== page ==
University Of Tasmania
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Exploring the power of the augmented soft and hard ecotourism spectrum to segment walkers on the Overland Track, Tasmania

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posted on 2023-05-27, 09:14 authored by Yamasaki, M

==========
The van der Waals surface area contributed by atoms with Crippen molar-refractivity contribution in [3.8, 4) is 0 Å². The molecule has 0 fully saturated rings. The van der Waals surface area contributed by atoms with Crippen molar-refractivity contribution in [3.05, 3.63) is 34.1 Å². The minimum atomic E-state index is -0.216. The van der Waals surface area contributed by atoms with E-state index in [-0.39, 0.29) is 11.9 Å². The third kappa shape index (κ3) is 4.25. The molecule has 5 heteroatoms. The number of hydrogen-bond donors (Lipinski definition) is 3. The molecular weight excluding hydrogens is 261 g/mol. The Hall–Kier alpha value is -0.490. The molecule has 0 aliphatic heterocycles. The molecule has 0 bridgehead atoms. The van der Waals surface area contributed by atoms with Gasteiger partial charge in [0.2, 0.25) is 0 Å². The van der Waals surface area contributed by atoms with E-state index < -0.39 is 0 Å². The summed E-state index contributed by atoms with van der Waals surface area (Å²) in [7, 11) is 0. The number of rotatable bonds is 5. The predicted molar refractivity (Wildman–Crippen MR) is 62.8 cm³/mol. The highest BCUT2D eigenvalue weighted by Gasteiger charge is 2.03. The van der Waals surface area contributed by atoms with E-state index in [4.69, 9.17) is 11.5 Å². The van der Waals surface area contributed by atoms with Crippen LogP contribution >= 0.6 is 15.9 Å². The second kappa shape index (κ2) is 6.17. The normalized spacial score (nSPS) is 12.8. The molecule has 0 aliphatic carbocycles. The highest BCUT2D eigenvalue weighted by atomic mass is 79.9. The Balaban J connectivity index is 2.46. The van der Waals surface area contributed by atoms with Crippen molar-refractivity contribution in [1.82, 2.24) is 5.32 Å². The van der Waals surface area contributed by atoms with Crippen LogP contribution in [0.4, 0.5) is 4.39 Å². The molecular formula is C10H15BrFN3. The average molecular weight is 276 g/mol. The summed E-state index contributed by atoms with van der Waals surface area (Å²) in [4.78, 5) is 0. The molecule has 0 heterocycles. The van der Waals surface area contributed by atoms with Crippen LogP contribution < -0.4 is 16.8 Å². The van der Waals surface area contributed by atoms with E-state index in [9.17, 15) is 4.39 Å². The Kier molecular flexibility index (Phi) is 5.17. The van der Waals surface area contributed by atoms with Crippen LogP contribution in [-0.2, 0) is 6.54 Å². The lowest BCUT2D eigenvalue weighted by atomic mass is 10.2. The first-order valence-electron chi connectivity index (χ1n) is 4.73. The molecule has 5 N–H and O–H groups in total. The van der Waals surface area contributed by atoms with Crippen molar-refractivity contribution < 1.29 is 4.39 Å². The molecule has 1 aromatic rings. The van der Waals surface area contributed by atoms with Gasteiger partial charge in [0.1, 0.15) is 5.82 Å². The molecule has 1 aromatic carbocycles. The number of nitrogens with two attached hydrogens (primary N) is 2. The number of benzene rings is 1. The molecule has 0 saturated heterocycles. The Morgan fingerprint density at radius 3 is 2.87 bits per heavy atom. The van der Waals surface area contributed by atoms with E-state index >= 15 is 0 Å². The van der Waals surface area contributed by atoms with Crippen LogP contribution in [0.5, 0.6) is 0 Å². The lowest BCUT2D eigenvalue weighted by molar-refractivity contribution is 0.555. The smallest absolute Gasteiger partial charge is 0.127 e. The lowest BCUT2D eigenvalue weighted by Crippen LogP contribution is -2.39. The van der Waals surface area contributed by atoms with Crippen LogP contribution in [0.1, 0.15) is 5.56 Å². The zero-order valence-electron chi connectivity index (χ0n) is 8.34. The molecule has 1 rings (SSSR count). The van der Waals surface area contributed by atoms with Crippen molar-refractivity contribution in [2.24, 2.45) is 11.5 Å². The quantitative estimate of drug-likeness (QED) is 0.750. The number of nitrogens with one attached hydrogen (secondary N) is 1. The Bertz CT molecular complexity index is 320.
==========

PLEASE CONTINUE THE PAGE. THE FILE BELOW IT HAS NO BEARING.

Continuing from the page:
The focus of the study is the Ecotourist Spectrum devised by Weaver and Lawton in 2001. The Spectrum was the first to suggest that ecotourists display a range of hard to soft characteristics and has become an accepted part of the literature on ecotourism. Yet, a detailed examination of the literature found that this behaviour-based Spectrum produced only a limited distinction between ecotourists, while other studies suggested the potential to incorporate values into the Spectrum to provide a more detailed segmentation of ecotourists (Blamey & Braithwaite, 1997, Zografos & Allcroft, 2007). Weaver and Lawton's original Spectrum was augmented by adding values and the modified range of variables were tested by applying the new spectrum to the ecotourism experience of the Overland Track, a multi-day walk in Tasmania. This study employed Q methodology, which according to Robbins and Kruger (2000) is the scientific study of subjectivity. The data were collected in two phases; phase one comprised of 60 interviews with respondents that had recently completed the Overland Track walk. Their responses shaped the wording of the Q method statements that phase two interviewees were asked to sort. The statements were based on the nine behavioural criteria derived from Weaver and Lawton's Spectrum plus three additional emergent criteria on values generated from phase one data. In phase two, 54 individual respondents that were at the end of their walk (or were on the Track) agreed to sort 36 statements on a distribution scale and be interviewed to explain their choices. The transcribed interviews were correlated and factor analysed using PQ Method. The study identified five distinctive groups of ecotourists with each of the groups containing walkers who displayed a combination of soft and hard ecotourist characteristics. The absence of purely soft or hard ecotourists in this study suggests that Weaver and Lawton's Ecotourist Spectrum lacks the sophistication to effectively segment ecotourists on the Overland Track. In addition, the incorporation of the statements on values proved effective in detecting the five groups of ecotourists. This study proposes a spectrum of ecotourists who participate in multi-day walks that offers a finer grained understanding of ecotourist market segments. The study also recommends that future research is conducted to test the developed spectrum in additional ecotourism contexts.


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